Don Libey gave a great speech on day 2, focusing on the view from 35,000′ – or where he sees the catalog industry heading.  He was clear to point out that he sees no fall off in globalization.  Companies will get better at shipping internationally (because they have to) and trade will increasingly bypass the middle man.  As if to make the point, we lost an order for drug free ribbons to China today (our first ever), but we have a european supplier who wants us to ship ribbons directly to Finland – bypassing his warehouse in Sweden.

One observation I made is that there were few (if any) manufacturers in the room and that vertical markets are the exception rather than the rule.  Most companies were making less than 5% of what they sell.  Also most catalogs were broad shot amalgamations of products.  Carefully calculated to get the most shopping bang for the buck.  Does this work?  We tried it once and it didn’t work well at all.  All that means is that it doesn’t work for us.

A number of pleas were heard for catalogers to join the ACMA (American Catalog Mailer’s Association).  This little group has already saved the cataloging industry over $150,000,000 (that’s 150 million dollars folks) on postage through their lobbying efforts.  Please pay your share, and pony up some money to help with the lobbying efforts.  We did.


Wither the Equestrian Business?

Doug Emerson contacted me yesterday, wondering if I had a good feel for where the equestrian market is headed.  I don’t, but I have been watching this closely!  Please chime in if you have something to add.

Back in January, when inflation was relatively tame, and gas was only $3.25 a gallon, I met up with the Langers (of Langer Equestrian Group) at the USEF annual meeting.  Larry postulated that this year was gong to be ok, but 2009 was going to be really tough.  His assessment (one that I might add I agree with) is that owning and showing a horse is not something that people can start – or stop – whenever the price of food or fuel changes.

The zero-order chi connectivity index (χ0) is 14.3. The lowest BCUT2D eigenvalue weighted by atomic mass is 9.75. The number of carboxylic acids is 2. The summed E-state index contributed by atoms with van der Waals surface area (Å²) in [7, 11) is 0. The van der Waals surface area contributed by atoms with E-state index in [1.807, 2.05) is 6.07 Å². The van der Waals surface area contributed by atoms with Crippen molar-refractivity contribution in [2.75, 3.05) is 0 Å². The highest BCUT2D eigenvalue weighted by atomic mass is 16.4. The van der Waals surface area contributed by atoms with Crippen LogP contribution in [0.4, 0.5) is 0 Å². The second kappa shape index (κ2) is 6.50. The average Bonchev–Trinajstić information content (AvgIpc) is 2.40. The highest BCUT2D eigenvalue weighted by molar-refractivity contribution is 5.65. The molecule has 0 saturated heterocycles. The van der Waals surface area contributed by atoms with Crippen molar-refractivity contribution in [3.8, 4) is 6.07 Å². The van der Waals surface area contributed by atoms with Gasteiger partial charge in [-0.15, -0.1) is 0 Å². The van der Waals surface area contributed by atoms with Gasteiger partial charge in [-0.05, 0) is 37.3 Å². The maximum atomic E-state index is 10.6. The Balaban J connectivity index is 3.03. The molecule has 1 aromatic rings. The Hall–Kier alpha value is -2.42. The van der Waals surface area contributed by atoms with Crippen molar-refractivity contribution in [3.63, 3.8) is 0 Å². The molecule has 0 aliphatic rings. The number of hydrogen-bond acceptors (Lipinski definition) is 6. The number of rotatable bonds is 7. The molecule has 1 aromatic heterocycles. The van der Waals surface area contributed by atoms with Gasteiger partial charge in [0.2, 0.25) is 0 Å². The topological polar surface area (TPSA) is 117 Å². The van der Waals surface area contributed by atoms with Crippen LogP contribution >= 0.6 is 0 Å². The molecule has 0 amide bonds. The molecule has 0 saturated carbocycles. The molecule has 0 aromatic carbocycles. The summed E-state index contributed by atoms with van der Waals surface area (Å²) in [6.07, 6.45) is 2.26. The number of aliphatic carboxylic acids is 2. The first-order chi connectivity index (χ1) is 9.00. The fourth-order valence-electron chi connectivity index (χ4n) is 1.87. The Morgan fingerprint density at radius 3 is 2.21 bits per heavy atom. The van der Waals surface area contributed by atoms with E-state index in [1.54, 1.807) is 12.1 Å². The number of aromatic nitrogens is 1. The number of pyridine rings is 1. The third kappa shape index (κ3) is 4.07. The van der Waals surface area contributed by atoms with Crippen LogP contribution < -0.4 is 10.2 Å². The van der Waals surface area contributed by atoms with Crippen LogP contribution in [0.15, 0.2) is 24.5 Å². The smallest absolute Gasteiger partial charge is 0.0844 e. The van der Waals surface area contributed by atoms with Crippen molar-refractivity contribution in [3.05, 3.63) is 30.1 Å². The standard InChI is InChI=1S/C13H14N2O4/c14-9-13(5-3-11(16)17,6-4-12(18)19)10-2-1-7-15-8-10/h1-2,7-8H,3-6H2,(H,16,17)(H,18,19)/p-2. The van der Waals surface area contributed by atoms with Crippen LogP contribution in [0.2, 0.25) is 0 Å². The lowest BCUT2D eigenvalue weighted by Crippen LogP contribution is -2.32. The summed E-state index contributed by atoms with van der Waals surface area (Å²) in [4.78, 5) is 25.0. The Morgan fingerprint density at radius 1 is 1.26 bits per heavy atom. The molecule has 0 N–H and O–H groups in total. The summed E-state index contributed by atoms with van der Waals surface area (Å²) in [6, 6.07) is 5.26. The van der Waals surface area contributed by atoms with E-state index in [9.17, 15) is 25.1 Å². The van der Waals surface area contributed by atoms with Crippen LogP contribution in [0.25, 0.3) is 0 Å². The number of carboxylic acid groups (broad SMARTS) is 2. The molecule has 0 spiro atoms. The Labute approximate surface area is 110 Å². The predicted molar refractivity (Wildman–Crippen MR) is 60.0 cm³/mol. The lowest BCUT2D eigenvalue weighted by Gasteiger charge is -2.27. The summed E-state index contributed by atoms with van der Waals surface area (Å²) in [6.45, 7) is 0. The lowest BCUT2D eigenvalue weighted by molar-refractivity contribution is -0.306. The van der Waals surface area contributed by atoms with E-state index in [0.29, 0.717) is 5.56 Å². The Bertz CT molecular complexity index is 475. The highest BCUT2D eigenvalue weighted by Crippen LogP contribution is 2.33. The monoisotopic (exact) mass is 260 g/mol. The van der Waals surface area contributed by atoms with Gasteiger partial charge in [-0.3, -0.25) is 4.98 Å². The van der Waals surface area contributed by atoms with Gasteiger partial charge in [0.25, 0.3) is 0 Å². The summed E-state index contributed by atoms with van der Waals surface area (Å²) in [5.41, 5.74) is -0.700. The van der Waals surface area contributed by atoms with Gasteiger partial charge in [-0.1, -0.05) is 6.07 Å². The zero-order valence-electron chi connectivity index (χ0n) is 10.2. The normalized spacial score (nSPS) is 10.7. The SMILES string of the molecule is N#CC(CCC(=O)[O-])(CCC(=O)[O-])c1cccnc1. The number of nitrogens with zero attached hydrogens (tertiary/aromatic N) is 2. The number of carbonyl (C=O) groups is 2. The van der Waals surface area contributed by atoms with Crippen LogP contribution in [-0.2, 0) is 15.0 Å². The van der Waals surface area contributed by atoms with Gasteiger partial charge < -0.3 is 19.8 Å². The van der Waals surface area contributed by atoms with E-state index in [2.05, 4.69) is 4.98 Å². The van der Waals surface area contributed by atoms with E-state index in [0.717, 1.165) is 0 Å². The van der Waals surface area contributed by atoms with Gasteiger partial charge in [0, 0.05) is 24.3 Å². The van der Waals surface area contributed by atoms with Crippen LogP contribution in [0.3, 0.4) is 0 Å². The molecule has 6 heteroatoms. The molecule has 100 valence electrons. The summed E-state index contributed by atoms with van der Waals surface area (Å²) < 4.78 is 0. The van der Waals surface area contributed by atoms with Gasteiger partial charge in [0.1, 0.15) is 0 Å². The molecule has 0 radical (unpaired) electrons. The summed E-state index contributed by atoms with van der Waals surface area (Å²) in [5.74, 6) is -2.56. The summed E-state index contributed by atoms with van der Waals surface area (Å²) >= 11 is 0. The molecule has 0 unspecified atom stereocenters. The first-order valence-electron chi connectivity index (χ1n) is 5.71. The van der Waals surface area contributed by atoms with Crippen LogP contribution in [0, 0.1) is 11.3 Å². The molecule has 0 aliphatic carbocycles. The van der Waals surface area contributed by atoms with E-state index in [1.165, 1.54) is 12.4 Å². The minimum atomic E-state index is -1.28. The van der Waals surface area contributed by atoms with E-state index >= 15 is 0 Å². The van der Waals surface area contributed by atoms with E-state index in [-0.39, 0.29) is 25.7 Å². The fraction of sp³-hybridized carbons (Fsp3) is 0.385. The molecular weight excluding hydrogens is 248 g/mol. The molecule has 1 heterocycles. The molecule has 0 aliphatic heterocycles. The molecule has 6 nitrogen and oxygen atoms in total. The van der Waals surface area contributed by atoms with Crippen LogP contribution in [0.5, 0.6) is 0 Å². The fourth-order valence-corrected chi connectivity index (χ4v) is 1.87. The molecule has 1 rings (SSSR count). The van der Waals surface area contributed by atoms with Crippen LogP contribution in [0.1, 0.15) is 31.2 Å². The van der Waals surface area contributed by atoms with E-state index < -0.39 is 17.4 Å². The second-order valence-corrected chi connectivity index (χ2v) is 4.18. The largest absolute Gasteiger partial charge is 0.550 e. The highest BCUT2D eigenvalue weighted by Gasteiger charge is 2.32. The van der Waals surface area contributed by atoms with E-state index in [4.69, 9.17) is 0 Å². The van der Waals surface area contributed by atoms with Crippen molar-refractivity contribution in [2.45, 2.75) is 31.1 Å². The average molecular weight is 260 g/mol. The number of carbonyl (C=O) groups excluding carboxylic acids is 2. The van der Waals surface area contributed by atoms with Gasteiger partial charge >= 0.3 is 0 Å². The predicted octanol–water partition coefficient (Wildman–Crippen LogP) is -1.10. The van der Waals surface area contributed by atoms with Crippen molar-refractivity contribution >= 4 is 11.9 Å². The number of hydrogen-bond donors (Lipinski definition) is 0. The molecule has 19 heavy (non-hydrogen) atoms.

I have guessed that many people showing competitively have invested at least upwards of $250,000 between horses, their stable, a truck, a 5th wheel, maybe an indoor ring and land for all of the above.  Sure, there are people who compete from their backyard and haul a two horse trailer behind the pickup truck (it is what we used to do!), and this is a large part of our business, but larger shows like those run by Larry or Bob Bell attract competitors with greater expectations.  Land, barns, trainers, horses and professionals to haul animals do not come cheaply.  If you have made this kind of investment in your riding career, you do not stop just because the price of diesel went from $4 per gallon to $5.

Lets look at this differently; I own a motor boat which I keep on a mooring.  I figure that every year, between commissioning, the mooring, decommissioning, local fees and fuel it costs several thousand dollars to have this boat.  Last year fuel cost $4 per gallon.  Last week boat gas was going for $4.99/gallon.  I burn about 150 gallons/year, so the cost of owning the boat will go up another $150 a year.  As a percentage, this isn’t a lot, but the psychological damage is huge.  I use the boat much less.  I expect that we will see the same thing in the equestrian world.

People who own an equestrian estate won’t (or can’t) sell the property if they want to.  For them, this is a liquidity crisis.  No one wants to purchase their vehicles, or their horses, or their farm, since everyone else has the same problem.  Some equestrians will be able to weather this storm, others will have to stop showing and hunker down for a while (or worse).

This will all blow over folks.  Within a year or two market forces will bring new fuels to market.  Vehicles will become more efficient and new technologies will begin to enter the marketplace.  However, as it takes some time for everyone to put the brakes on, it may take a while for everyone to come back to the table, so if we see lots of folks exit the industry, it could take a while for us to return to the same level of activity.

From the standpoint of a ribbon manufacturer, I do not expect that we will see a huge fall off in order activity.  As long as each class still has at least 6 competitors, 6 ribbons will be awarded.  However, my guess is that classes with less then 15-20 entries are money loosers, and no show manager can afford to have too many shows that are money losers without doing something about it.  Frequently  that something will be cutting marginal shows – and that is something that we will certainly feel the effects of.